The Gaelic name of Dublin is Baile Átha Cliath. Any idea how to pronounce that? Oh well, it doesn’t matter since, in spite of the fact that Gaelic (or, more accurately, “Irish”) is the official language of the Republic of Ireland, most inhabitants of the Emerald Isle speak English. What keeps the ancient Celtic language alive is, above all, national pride. And when it comes to national pride
and love for their beautiful country, the Irish can be said to define patriotism
. Even a short stay in this lovely country will explain why. From the green landscapes with their breathtaking coastal views to the oceans of Guinness
, to the characteristic pubs where music often keeps the revelers company
until late at night, it is almost impossible not to be swept away by the extraordinary atmosphere of this country
Located on the east coast of the island, Dublin is the starting point of all the main Irish roads
, and the point of arrival for most of the tourists who come to Ireland by air. Even if your final destination is a different part of the island, like the northern coast of Donegal, with its harsh, untamed nature, or the spectacular Ring of Kerry in the south, don’t bypass the opportunity of a good visit to the capital
. The rapid economic growth of the country in the last 15 years has given Dublin a much larger international population that has brought with it a new multicultural character. In addition to the traditional visit to Trinity College with the famous Book of Kell, or the places that are mentioned in James Joyce’s Ulysses, it is interesting to visit the pubs and bars that liven the social scene in the city and reflect its unmistakable charm.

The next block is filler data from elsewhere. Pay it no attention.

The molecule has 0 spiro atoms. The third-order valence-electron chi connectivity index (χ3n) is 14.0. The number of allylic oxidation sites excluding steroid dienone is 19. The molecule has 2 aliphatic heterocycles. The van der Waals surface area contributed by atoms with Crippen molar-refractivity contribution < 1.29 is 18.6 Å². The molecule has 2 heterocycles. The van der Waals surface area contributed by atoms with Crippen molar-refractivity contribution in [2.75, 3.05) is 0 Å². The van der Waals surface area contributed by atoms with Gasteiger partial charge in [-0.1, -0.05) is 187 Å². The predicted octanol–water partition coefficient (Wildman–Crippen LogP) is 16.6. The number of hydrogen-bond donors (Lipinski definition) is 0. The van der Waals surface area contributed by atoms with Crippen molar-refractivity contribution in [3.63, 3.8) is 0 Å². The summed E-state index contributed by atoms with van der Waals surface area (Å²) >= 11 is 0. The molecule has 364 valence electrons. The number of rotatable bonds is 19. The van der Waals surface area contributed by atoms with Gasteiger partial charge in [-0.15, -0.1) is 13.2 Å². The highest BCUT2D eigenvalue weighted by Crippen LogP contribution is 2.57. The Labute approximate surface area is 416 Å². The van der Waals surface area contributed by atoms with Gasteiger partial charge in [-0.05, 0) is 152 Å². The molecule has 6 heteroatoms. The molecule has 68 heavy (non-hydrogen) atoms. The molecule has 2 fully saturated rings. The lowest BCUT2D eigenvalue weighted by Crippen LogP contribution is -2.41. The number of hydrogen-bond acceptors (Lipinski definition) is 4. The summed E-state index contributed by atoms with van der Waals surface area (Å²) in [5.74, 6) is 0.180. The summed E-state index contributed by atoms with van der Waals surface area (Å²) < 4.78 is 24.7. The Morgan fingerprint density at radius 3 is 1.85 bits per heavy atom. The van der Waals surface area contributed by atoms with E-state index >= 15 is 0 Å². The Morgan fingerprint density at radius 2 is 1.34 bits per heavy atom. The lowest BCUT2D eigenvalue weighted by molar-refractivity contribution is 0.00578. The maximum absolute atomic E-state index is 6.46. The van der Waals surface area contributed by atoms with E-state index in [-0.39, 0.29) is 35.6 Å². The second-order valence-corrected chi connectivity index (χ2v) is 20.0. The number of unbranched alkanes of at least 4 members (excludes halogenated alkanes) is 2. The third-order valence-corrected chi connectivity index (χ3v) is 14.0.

Temple Bar Area, in the downtown area
, though always crowded with tourists
, retains its medieval style and is certainly the district that best represents the unique atmosphere of the city.
The traditional pub fare rarely contains gluten-free dishes
, but there are many easily recognisable restaurants with a large selection of gluten-free foods
. Updated information can be obtained from the website of the Coeliac Society of Ireland http://www.coeliac.ie
Unfortunately the national Irish beverage, stout, is on the list of foods that are absolutely to be avoided, but every pub offers the alternative of cider on tap. Also, the large supermarket chains like Tesco and Dunnes offer an abundance of gluten-free foods.